You Should Eat the Entire Egg to Build Muscle
People who ate whole eggs had a 40 percent greater muscle-building response.
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If you’re trying to help build muscle by downing eggs after a workout, a new study has some valuable advice: Don’t ditch the yolks. The post-workout muscle building-response in gym rats who consume whole eggs is actually greater than among their peers who only consumed egg whites.
After a workout, muscles build protein through what’s called, appropriately enough, protein synthesis. The point of eating eggs is to provide protein to fuel that process; throwing away the yolks was supposed to maximize protein intake, powering protein synthesis in the muscles.
But egg yolks also contain protein, as well as other nutrients and food components not found in whites. And according to Nicholas Burd, a University of Illinois professor of kinesiology and community health who led the research, they also seem to provide something that boosts the body’s protein synthesis.
"This study suggests that eating protein within its most natural food matrix tends to be more beneficial to our muscles as opposed to getting one's protein from isolated protein sources," he said in a statement.
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To reach that conclusion, researchers monitored ten young men who did one bout of resistance exercise. Afterward, they consumed 18 grams of protein, either from whole eggs or solely from egg whites. They got the same amount of protein, just from slightly different sources.
Scientists tracked a pair of important amino acids through participants’ blood and muscles. They even used specially developed eggs to track where amino acids wound up in the body after they were eaten.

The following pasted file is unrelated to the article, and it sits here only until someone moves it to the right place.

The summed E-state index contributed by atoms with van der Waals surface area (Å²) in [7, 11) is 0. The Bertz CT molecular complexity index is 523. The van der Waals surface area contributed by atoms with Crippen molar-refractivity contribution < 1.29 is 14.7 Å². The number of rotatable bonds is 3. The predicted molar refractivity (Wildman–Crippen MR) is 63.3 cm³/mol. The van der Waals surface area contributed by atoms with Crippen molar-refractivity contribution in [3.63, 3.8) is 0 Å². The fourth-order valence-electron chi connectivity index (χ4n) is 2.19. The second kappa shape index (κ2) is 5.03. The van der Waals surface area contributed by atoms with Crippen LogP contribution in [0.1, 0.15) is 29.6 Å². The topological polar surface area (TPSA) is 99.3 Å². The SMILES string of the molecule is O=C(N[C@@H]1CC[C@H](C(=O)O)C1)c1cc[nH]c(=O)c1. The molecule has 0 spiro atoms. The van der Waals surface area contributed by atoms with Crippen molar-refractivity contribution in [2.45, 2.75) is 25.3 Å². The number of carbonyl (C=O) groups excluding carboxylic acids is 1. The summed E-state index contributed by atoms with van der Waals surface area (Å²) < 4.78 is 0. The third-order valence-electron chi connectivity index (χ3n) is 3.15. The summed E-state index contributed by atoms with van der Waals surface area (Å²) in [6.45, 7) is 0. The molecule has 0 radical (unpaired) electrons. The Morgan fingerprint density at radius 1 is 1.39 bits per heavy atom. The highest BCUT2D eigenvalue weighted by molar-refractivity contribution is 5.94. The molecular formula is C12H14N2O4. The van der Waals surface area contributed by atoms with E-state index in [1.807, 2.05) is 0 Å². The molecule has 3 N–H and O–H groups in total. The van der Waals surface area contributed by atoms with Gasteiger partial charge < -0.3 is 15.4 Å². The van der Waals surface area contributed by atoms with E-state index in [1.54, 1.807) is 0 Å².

They found that with either source, whole eggs or egg whites, about the same amount of dietary amino acid showed up in the blood. "In each case,” Burd said, “about 60 to 70 percent of the amino acids were available in the blood to build new muscle protein. That would suggest that getting one's protein from whole eggs or just from the whites makes no difference, as the amount of dietary amino acids in the blood after eating generally gives us an indication of how potent a food source is for the muscle-building response."
But that wasn’t the whole story. By directly measuring protein synthesis in the muscle, the saw something else. "We saw that the ingestion of whole eggs immediately after resistance exercise resulted in greater muscle-protein synthesis than the ingestion of egg whites," Burd said. And it wasn’t a small difference—those who’d eaten whole eggs had a 40 percent greater muscle-building response than those who’d only eaten egg whites.
The results suggest that consuming isolated protein isn’t as valuable as previously thought, and that there’s good reason to eat the whole egg. The finding has ramifications beyond the gym, too, as Burd points out: "As world population grows, we need cost-effective and sustainable strategies for improving the use of protein in the diet. This work is showing that consuming egg protein in its natural matrix has a much greater benefit than getting isolated protein from the same source."
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